A Mustang murder mystery in northern Nevada

WILD HORSES NEVADA (Warning: Graphic Image) — On May 10, 2017, Tuesday’s Horse received an email from the Professor and Chair of the Geological and Environmental Sciences Department of a California University stating he was leading a student field trip in Northumberland Canyon south of Austin, Nevada the previous weekend and they discovered the following:

We came across six horse carcasses, all missing their heads. This was very disturbing to the students and I am trying to figure out what happened. Was there planned culling of wild horses? Why would the heads be removed?

The headless remains of a Mustang found in northern Nevada taken by a student while on a geological field trip in the Austin area. May 2017.
The headless remains of a Mustang found in northern Nevada taken by a student while on a geological field trip in the Austin area. May 2017.

The Professor had not been able to reach the Bureau of Land Management (BLM) so reached out to us for assistance.

At long last I tracked down the right BLM office thanks to the coordinates the Professor provided.

After several email exchanges and a few phone calls with a BLM agent in that office, we made little progress figuring out what had happened to these Mustangs or why.

Here is a summary of those exchanges:

• It is highly likely these Mustangs were shot and killed. Although rare in the area, other wild horses have been shot and killed and left on the side of the road in much the same manner.

• The heads were either removed by trophy hunters or for use in local rituals. It is also possible someone discovered the carcasses and removed the skulls much later and cleaned them to use as relics. The heads are not missing because of scavengers.

• Due to the vastness and remoteness of the area it is close to impossible to find any witnesses. Investigators often have to rely on hearsay such as “someone bragging” about the kill.

My BLM contact agreed to talk with other field agents plus get in touch with the U.S. Forestry Service for their input.

A few days later my BLM contact reconnected to tell me that wild horses killed in suspicious circumstances do fall under the jurisdiction of the U.S. Forestry Service and they would determine whether or not to investigate.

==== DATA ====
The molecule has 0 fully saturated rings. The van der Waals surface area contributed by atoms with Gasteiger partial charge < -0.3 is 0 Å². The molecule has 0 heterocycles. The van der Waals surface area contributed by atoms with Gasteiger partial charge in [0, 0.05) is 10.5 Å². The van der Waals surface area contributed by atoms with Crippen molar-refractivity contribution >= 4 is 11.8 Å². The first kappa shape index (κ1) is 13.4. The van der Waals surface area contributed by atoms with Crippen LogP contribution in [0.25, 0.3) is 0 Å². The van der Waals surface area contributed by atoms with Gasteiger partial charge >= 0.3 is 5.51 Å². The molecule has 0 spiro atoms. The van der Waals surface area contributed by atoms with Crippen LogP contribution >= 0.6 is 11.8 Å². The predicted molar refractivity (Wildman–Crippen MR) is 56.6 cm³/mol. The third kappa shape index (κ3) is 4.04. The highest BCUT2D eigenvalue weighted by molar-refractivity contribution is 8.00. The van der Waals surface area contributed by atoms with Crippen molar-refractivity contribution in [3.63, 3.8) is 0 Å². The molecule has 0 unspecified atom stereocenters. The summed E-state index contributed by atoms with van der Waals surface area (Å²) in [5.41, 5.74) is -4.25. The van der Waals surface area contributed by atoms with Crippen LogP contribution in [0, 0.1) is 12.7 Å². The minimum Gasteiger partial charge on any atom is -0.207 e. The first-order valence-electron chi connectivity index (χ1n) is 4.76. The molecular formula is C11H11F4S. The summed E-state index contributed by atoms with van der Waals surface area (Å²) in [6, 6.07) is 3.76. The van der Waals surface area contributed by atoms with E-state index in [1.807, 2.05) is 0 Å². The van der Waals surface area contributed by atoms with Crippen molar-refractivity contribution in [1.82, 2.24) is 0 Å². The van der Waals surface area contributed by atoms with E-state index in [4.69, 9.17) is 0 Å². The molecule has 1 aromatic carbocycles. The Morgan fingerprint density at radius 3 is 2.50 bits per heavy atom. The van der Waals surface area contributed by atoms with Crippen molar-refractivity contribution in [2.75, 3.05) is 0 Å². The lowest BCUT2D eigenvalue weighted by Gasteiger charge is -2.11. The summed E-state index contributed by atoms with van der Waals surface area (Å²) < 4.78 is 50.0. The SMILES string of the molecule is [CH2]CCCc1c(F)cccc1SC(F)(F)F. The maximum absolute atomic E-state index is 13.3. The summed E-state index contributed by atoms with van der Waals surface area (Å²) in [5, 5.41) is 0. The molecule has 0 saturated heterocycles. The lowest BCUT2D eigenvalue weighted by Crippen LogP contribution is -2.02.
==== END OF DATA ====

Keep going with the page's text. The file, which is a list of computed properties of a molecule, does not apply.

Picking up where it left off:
An agent of the U.S. Forestry Service contacted me with the following:

• They had discovered carcasses like these the previous year, perhaps even as early as Spring 2016, and they were “probably the same ones”.

• Due to the condition of the carcasses and the amount of time elapsed they have little to nothing to go on and did not feel it warranted the time and expense of an investigation. No one offered an explanation why they took no action at the time they first found the dead horses other than “it’s too hard”.

• They have come across dead Mustangs before where they suspected foul play and occasionally seen heads removed like this.

• The missing heads were not the result of scavenging.

It was never quite clear to me when coming across something like this, how they determine when it is worth investigating and when it is not.

The BLM and USFS were not the only ones. I also contacted a noted investigative reporter who also declined.

So Now What?

The agents I dealt with were responsive. Perhaps it ended the way it did with me at the direction of higher ups.

Yet wait a minute. Any way you look at it, murdering a Mustang is a federal crime. Murdering six. Leaving the six dead horses at the side of the same road. Removing their heads. Surely that warrants at least some looking into.

Something must be done or these murders, even if only committed sporadically, will continue.

I offered a reward for the arrest and conviction of these Mustang Murderers. The response?

I appreciate knowing about the reward and I will see how that might be promoted.

End of story? I thought so until a few minutes ago. We’ll let you know. Stay tuned.